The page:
What could be better than homemade potato chips? If you’re used to snacking from a bag, eating these crunchy, kettle-style treats will be like tasting potato chips for the first time. They're great with Michael Ruhlman's creamy French onion dip. (His secret for perfectly caramelized onions? A little butter and a lot of patience!)
French Onion Dip: To dice onions, trim the top and bottom, slice in half lengthwise, and discard skin. Lay the flat sides down and make vertical cuts, just short of the root to keep the onion intact. Stand the onion up and make several slices perpendicular to your first cuts, creating a grid that will result in an even dice. Place the onion flat side down again and slice across into a uniform dice. Place diced onions into a bowl and set aside.
In a medium skillet over high heat, melt the butter. Then add diced onions and a generous pinch of salt. Stir and sauté until onions begin to sweat, about 3-5 minutes. Reduce heat to medium-low and continue cooking, stirring occasionally, until onions are golden brown and caramelized, 20–30 minutes. Set aside to cool, 10–15 minutes. (Makes ½-⅔ cup caramelized onions.)Meanwhile, start the potato chips.
In a large, heavy pot or Dutch oven over medium-high heat, add enough oil to fill halfway. (You may not need all of the oil.) Clip a deep fry thermometer onto the side of the pot and heat oil to 350 F. Assemble the dip: Stir lemon juice into the cooled caramelized onions. Add ½ cup of the onions and a pinch of cayenne to the crème fraîche, then stir to combine; add a pinch of salt. Stir, taste, and adjust seasoning; finish with chives and set aside.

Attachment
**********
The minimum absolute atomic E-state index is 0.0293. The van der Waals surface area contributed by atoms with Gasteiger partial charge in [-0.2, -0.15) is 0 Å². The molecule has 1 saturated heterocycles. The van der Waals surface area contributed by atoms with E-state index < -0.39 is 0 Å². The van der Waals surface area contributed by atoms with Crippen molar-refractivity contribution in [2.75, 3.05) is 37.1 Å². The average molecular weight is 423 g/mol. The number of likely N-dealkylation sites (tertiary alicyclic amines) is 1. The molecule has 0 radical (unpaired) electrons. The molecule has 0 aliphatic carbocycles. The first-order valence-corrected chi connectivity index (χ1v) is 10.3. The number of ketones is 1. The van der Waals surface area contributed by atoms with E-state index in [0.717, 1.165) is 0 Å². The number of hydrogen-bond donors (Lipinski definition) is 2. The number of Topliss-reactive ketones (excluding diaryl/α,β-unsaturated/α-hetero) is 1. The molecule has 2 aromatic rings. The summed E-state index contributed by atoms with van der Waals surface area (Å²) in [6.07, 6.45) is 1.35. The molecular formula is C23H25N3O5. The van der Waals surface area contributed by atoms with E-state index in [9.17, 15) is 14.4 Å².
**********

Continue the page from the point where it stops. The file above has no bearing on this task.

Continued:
Potato chips: Line a large bowl with two layers of paper towel to drain the chips. Trim and discard the ends of each potato. Adjust mandoline setting to 1/16-inch thick (about the thickness of a dime), then carefully slice the potatoes. Quickly but gently place ⅓ of the potato slices into the oil, one by one; spreading them out will help them fry flat and prevent sticking. (Since the chips fry so quickly, it’s useful to have a second person add slices at the same time, to encourage even cooking in larger batches.) Stir and flip the potatoes with the spider strainer to separate. Then let the potatoes fry, stirring, separating, and flipping the chips as needed, and adjusting the heat to keep the temperature at 350 degrees F. Chips are done when they're a deep golden color, 4–6 minutes.
Transfer the chips to the paper towel-lined bowl. While the chips are still hot, sprinkle with salt while shaking to bowl to season evenly. (Seasoning and tossing immediately after frying will help chips dry while absorbing salt.) Repeat in two batches with remaining potatoes. Serve with dip.